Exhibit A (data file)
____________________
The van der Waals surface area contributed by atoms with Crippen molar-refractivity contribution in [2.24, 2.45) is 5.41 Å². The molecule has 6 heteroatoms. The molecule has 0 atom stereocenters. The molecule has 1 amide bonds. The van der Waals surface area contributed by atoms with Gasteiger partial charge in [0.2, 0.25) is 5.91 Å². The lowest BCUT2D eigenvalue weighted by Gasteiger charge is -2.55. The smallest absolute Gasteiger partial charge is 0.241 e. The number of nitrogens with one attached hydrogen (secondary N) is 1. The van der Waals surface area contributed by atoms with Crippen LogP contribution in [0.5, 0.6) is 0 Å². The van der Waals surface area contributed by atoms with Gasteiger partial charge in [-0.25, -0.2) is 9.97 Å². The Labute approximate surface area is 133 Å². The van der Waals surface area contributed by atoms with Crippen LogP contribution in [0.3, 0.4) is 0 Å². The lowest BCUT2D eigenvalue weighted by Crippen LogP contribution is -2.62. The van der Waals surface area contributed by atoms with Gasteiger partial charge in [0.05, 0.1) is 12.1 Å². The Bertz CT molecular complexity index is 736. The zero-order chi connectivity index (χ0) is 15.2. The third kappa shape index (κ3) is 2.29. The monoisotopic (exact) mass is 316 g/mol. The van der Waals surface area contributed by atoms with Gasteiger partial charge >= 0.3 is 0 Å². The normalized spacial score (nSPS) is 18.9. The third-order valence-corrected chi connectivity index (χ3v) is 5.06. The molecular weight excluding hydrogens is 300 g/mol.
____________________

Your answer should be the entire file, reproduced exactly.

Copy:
The van der Waals surface area contributed by atoms with Crippen molar-refractivity contribution in [2.24, 2.45) is 5.41 Å². The molecule has 6 heteroatoms. The molecule has 0 atom stereocenters. The molecule has 1 amide bonds. The van der Waals surface area contributed by atoms with Gasteiger partial charge in [0.2, 0.25) is 5.91 Å². The lowest BCUT2D eigenvalue weighted by Gasteiger charge is -2.55. The smallest absolute Gasteiger partial charge is 0.241 e. The number of nitrogens with one attached hydrogen (secondary N) is 1. The van der Waals surface area contributed by atoms with Crippen LogP contribution in [0.5, 0.6) is 0 Å². The van der Waals surface area contributed by atoms with Gasteiger partial charge in [-0.25, -0.2) is 9.97 Å². The Labute approximate surface area is 133 Å². The van der Waals surface area contributed by atoms with Crippen LogP contribution in [0.3, 0.4) is 0 Å². The lowest BCUT2D eigenvalue weighted by Crippen LogP contribution is -2.62. The van der Waals surface area contributed by atoms with Gasteiger partial charge in [0.05, 0.1) is 12.1 Å². The Bertz CT molecular complexity index is 736. The zero-order chi connectivity index (χ0) is 15.2. The third kappa shape index (κ3) is 2.29. The monoisotopic (exact) mass is 316 g/mol. The van der Waals surface area contributed by atoms with Gasteiger partial charge >= 0.3 is 0 Å². The normalized spacial score (nSPS) is 18.9. The third-order valence-corrected chi connectivity index (χ3v) is 5.06. The molecular weight excluding hydrogens is 300 g/mol.